Stay in a Tiny, Eco-Friendly House in a Portuguese Schist Village

Stay in a Tiny, Eco-Friendly House in a Portuguese Schist Village

Three former animal sheds take on new life as minimalist retreats in the tiny, rural village of Ferraria de São João in Portugal.

Up in the hills of central Portugal's Coimbra is a collection of 20 little scattered villages with houses that are constructed with a rust-colored, metaphoric rock called "schist."

Full of old-world charm, these quaint settlements, known collectively as "the schist villages," cling to the mountainside and are surrounded by biking trails and beautiful natural landscapes.

A handful of these schist villages have fallen to ruin due to neglect, but 16 years ago, the Portuguese government decided to reinvigorate the area by turning it into an ecotourism complex. 

In the village of Ferraria de São João, avid mountain biker and environmentally-conscious entrepreneur Pedro Pedrosa saw the opportunity to remodel three abandoned animal sheds, turning them into minimalist, eco-friendly houses with south-facing windows that maximize sunlight exposure.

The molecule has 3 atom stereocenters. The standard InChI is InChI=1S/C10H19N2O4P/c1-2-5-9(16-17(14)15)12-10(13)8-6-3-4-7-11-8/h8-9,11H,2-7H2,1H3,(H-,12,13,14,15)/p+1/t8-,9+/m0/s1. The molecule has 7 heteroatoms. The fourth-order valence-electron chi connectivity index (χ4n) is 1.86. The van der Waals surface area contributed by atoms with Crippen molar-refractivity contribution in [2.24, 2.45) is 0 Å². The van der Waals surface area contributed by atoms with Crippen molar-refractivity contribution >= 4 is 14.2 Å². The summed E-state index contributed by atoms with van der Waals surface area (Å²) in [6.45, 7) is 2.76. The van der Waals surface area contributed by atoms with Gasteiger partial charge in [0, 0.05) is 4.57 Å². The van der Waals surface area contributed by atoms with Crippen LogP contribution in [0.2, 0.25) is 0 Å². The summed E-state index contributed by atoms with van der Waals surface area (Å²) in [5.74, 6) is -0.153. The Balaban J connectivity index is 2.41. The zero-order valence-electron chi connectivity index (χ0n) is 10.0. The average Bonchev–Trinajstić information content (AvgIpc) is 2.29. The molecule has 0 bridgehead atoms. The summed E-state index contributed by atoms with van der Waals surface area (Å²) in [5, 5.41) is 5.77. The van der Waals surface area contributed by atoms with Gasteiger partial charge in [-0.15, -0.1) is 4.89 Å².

He named the restored properties Vale do Ninho Nature Houses and rents out the three cabins—Nightjar Studio, Woodpecker Studio, and Cuckoo Villa—as self-catering holiday accommodations. 

Nightjar is a studio unit with a bathroom, mezzanine area, and ground-level sofa bed that sleeps up to three guests. 

Woodpecker, which has one queen bed, three single beds, and a bathroom, comfortably accommodates five guests. Cuckoo, which has two bathrooms, one bedroom with a balcony, and two single beds in the living area, can fit up to four people. 

Architect Pedro Brígida, who designed the houses, worked with builders Construções Vítor & Américo, Lda. and structural engineering company Verde Mais. Interiors are fitted out with natural wood and cork. 

Clean-lined and simple, the houses are sustainably built and respectful of the natural environment. 

The original limestone, schist, and quartzite exterior walls were maintained, while a new extension of clay and lime plaster was added to the existing structures. 

The houses are all equipped with solar panels and under-floor hydraulic heating. They also each collect their own rainwater. 

A natural swimming pool on the property doubles as a year-round aquatic ecosystem.   


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